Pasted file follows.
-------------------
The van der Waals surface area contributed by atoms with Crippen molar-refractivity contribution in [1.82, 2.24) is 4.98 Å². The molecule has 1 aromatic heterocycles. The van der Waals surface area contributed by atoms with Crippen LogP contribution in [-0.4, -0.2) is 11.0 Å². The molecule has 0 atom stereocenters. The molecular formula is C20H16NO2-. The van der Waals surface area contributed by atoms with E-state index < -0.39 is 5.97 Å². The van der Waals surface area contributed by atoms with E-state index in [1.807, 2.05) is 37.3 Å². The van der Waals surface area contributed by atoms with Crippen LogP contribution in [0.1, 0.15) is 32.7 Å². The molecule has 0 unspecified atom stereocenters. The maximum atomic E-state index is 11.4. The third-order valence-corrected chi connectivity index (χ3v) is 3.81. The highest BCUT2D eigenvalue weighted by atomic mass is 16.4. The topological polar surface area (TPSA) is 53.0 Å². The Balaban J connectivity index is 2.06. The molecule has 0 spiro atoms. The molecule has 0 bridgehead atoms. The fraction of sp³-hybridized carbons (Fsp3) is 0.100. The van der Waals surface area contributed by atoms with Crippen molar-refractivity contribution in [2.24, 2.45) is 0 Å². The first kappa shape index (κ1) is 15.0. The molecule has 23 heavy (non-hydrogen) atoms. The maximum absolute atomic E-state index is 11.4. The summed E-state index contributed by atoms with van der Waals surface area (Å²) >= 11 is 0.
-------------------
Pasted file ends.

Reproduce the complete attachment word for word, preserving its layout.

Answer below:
The van der Waals surface area contributed by atoms with Crippen molar-refractivity contribution in [1.82, 2.24) is 4.98 Å². The molecule has 1 aromatic heterocycles. The van der Waals surface area contributed by atoms with Crippen LogP contribution in [-0.4, -0.2) is 11.0 Å². The molecule has 0 atom stereocenters. The molecular formula is C20H16NO2-. The van der Waals surface area contributed by atoms with E-state index < -0.39 is 5.97 Å². The van der Waals surface area contributed by atoms with E-state index in [1.807, 2.05) is 37.3 Å². The van der Waals surface area contributed by atoms with Crippen LogP contribution in [0.1, 0.15) is 32.7 Å². The molecule has 0 unspecified atom stereocenters. The maximum atomic E-state index is 11.4. The third-order valence-corrected chi connectivity index (χ3v) is 3.81. The highest BCUT2D eigenvalue weighted by atomic mass is 16.4. The topological polar surface area (TPSA) is 53.0 Å². The Balaban J connectivity index is 2.06. The molecule has 0 spiro atoms. The molecule has 0 bridgehead atoms. The fraction of sp³-hybridized carbons (Fsp3) is 0.100. The van der Waals surface area contributed by atoms with Crippen molar-refractivity contribution in [2.24, 2.45) is 0 Å². The first kappa shape index (κ1) is 15.0. The molecule has 23 heavy (non-hydrogen) atoms. The maximum absolute atomic E-state index is 11.4. The summed E-state index contributed by atoms with van der Waals surface area (Å²) >= 11 is 0.